A San Francisco-based family sought our expertise in expanding their existing property located near Lake Tahoe in the Sierra Nevada Mountains. The site is situated on a north-facing slope, offering panoramic views of the Martis Valley below and Lookout Mountain in the distance, all framed by majestic 100-year-old Jeffrey pine trees. In our world today, much of the built work is driven by visual appearance. Symbolic forms and arbitrary material deployment remind us of our history. Usually, these collages of comfort for the eye ignore their contexts that should affect the work in a tangible way. The proliferation of wooden, furniture-like houses in wildland areas at risk of wildfires seems to disregard the inherent dangers of fire, sun, and wind. At CAMPout, comprehensive rigor and consistent deployment of materials based on building-sized decision-making instill a sense of calm and connection for the whole assemblage and ultimately the family.
The material palette is derived from the surrounding context of basalt boulders and sugar pines that cover the forest floor with a mat of rust-colored pine needles. Glazing is strategically limited at the exterior to mitigate fire risk, while the courtyard is designed with generous glazing to allow for safe interaction with the pine forest. Dug into the slope, sleeping areas wrap around a courtyard that earns privacy from neighbors. The family gathering space takes the form of a concrete pavilion that bridges the courtyard to the expansive views beyond. A slender steel shed roof slopes upward, welcoming the southern sun and framing views of the ski runs on the mountain. Built with double 8” concrete walls fitted with foam insulation between extends up to the roof on the low side. Clerestory windows enclose the triangular space between the roof and concrete walls, filling the interior with natural light.
The materiality of concrete and steel sash tempered windows form a fire-resistive barrier and secure a native cedar interior that is left unfinished. The interior is finished with native cedar, left in its natural state to celebrate its organic beauty. Basalt floors are chosen to reinforce the connection with the surrounding landscape, echoing the basalt boulders found in the area. Blackened steel casework complements the exposed steel structure, creating a cohesive design language throughout. A glazed access around the court connects the sleeping rooms and main pavilion to the courtyard and fire much like a campsite. Furnishings share the same materials and tonal qualities further reinforcing a quiet presence that allows the glowing landscape to resonate.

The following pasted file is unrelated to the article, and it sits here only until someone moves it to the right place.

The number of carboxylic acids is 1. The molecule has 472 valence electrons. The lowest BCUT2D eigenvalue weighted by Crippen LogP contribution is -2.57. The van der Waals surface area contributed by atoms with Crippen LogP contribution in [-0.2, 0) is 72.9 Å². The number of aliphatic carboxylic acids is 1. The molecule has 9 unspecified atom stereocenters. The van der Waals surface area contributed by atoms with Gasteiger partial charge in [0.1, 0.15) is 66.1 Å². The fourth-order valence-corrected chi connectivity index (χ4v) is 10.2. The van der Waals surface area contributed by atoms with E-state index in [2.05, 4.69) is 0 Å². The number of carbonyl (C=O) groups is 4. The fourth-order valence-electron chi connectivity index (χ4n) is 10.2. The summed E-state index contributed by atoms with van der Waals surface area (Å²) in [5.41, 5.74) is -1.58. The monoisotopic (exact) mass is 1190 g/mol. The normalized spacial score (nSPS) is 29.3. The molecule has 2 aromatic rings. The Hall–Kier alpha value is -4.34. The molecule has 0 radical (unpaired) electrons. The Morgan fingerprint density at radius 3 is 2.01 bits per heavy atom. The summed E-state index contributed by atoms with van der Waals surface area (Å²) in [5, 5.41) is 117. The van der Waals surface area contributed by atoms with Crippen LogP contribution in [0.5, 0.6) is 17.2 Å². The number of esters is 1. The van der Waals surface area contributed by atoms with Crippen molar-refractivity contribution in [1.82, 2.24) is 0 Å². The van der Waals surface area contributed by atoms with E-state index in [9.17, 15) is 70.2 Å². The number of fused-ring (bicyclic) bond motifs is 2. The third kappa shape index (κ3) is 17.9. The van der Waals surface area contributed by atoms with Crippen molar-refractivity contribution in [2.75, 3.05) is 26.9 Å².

As climate change increases the incidence and magnitude of wildfire events and we continue to reach further into the wild landscape with development, we must enhance the construction systems and materials to withstand these disasters. Early consideration of these factors should be considered along with all other contextual attributes. The form and materials of a building can adopt a protective posture, mitigating the risks of wildfires and promoting safety and sustainability.
Project: CAMPout / Location: Lake Tahoe, California / Architect: Faulkner Architects / Design team: Gregory Faulkner, Christian Carpenter, Jenna Shropshire, Ann Darby / Interior designer: Nicole Hollis / Structural engineer: CFBR Structural Group / Civil engineer: Shaw Engineering / Mechanical, electrical, & plumbing engineer: Sugarpine Engineering / Surveyor engineer: Webb Land Surveying, Inc. / Geotechnical engineer: Nortech Geotechnical Consultants / General contractor: Jim Morrison Construction / Title 24: Monterey Energy Group / Bldg. area: 353m² / Completion: 2022 / Photograph: ©Joe Fletcher (courtesy of the architect); ©Douglas Friedman (courtesy of the architect)